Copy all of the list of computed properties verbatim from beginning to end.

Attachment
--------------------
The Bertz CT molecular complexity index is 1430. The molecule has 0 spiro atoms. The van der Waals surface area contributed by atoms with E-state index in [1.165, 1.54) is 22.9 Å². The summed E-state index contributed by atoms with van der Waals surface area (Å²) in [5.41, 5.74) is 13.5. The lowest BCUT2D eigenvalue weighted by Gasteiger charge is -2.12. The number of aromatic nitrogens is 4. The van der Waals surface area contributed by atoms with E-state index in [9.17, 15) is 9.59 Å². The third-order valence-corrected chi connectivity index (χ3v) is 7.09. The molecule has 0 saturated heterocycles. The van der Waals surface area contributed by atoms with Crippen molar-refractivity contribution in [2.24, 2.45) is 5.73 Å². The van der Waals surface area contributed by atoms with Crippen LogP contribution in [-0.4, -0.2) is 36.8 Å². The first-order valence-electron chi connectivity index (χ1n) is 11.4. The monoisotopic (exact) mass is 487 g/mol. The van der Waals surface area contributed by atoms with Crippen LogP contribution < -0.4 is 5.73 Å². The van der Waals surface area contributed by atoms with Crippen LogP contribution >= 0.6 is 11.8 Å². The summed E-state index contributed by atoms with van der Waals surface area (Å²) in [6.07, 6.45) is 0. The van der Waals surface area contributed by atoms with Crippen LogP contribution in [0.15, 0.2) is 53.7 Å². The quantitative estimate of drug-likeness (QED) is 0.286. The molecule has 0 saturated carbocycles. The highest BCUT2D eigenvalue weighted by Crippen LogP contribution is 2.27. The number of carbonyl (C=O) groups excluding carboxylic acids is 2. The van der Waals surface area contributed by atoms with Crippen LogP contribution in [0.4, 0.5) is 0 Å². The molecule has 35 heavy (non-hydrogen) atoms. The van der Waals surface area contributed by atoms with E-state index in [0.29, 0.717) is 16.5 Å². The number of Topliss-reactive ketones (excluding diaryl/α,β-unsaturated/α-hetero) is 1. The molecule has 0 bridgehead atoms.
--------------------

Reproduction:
The Bertz CT molecular complexity index is 1430. The molecule has 0 spiro atoms. The van der Waals surface area contributed by atoms with E-state index in [1.165, 1.54) is 22.9 Å². The summed E-state index contributed by atoms with van der Waals surface area (Å²) in [5.41, 5.74) is 13.5. The lowest BCUT2D eigenvalue weighted by Gasteiger charge is -2.12. The number of aromatic nitrogens is 4. The van der Waals surface area contributed by atoms with E-state index in [9.17, 15) is 9.59 Å². The third-order valence-corrected chi connectivity index (χ3v) is 7.09. The molecule has 0 saturated heterocycles. The van der Waals surface area contributed by atoms with Crippen molar-refractivity contribution in [2.24, 2.45) is 5.73 Å². The van der Waals surface area contributed by atoms with Crippen LogP contribution in [-0.4, -0.2) is 36.8 Å². The first-order valence-electron chi connectivity index (χ1n) is 11.4. The monoisotopic (exact) mass is 487 g/mol. The van der Waals surface area contributed by atoms with Crippen LogP contribution < -0.4 is 5.73 Å². The van der Waals surface area contributed by atoms with Crippen LogP contribution >= 0.6 is 11.8 Å². The summed E-state index contributed by atoms with van der Waals surface area (Å²) in [6.07, 6.45) is 0. The van der Waals surface area contributed by atoms with Crippen LogP contribution in [0.15, 0.2) is 53.7 Å². The quantitative estimate of drug-likeness (QED) is 0.286. The molecule has 0 saturated carbocycles. The highest BCUT2D eigenvalue weighted by Crippen LogP contribution is 2.27. The number of carbonyl (C=O) groups excluding carboxylic acids is 2. The van der Waals surface area contributed by atoms with Crippen LogP contribution in [0.4, 0.5) is 0 Å². The molecule has 35 heavy (non-hydrogen) atoms. The van der Waals surface area contributed by atoms with E-state index in [0.29, 0.717) is 16.5 Å². The number of Topliss-reactive ketones (excluding diaryl/α,β-unsaturated/α-hetero) is 1. The molecule has 0 bridgehead atoms.